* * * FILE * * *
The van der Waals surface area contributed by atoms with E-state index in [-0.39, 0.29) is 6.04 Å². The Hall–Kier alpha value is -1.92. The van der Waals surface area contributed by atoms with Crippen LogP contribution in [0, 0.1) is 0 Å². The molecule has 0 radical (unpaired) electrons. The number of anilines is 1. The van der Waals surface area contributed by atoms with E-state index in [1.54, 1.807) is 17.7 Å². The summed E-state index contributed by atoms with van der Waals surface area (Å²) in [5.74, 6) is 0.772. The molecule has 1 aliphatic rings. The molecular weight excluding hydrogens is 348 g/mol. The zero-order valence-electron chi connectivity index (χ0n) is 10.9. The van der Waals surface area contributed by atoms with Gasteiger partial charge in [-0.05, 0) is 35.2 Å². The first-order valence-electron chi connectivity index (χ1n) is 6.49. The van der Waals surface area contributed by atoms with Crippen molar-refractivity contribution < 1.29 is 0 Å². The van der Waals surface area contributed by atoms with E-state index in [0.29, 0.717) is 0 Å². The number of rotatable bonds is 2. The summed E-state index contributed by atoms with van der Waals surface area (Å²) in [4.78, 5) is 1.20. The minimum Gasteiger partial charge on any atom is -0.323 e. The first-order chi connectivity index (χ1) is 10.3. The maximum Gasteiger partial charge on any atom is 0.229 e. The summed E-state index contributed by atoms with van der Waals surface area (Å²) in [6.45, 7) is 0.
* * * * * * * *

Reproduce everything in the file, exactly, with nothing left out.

The van der Waals surface area contributed by atoms with E-state index in [-0.39, 0.29) is 6.04 Å². The Hall–Kier alpha value is -1.92. The van der Waals surface area contributed by atoms with Crippen LogP contribution in [0, 0.1) is 0 Å². The molecule has 0 radical (unpaired) electrons. The number of anilines is 1. The van der Waals surface area contributed by atoms with E-state index in [1.54, 1.807) is 17.7 Å². The summed E-state index contributed by atoms with van der Waals surface area (Å²) in [5.74, 6) is 0.772. The molecule has 1 aliphatic rings. The molecular weight excluding hydrogens is 348 g/mol. The zero-order valence-electron chi connectivity index (χ0n) is 10.9. The van der Waals surface area contributed by atoms with Gasteiger partial charge in [-0.05, 0) is 35.2 Å². The first-order valence-electron chi connectivity index (χ1n) is 6.49. The van der Waals surface area contributed by atoms with Crippen molar-refractivity contribution < 1.29 is 0 Å². The van der Waals surface area contributed by atoms with E-state index in [0.29, 0.717) is 0 Å². The number of rotatable bonds is 2. The summed E-state index contributed by atoms with van der Waals surface area (Å²) in [4.78, 5) is 1.20. The minimum Gasteiger partial charge on any atom is -0.323 e. The first-order chi connectivity index (χ1) is 10.3. The maximum Gasteiger partial charge on any atom is 0.229 e. The summed E-state index contributed by atoms with van der Waals surface area (Å²) in [6.45, 7) is 0.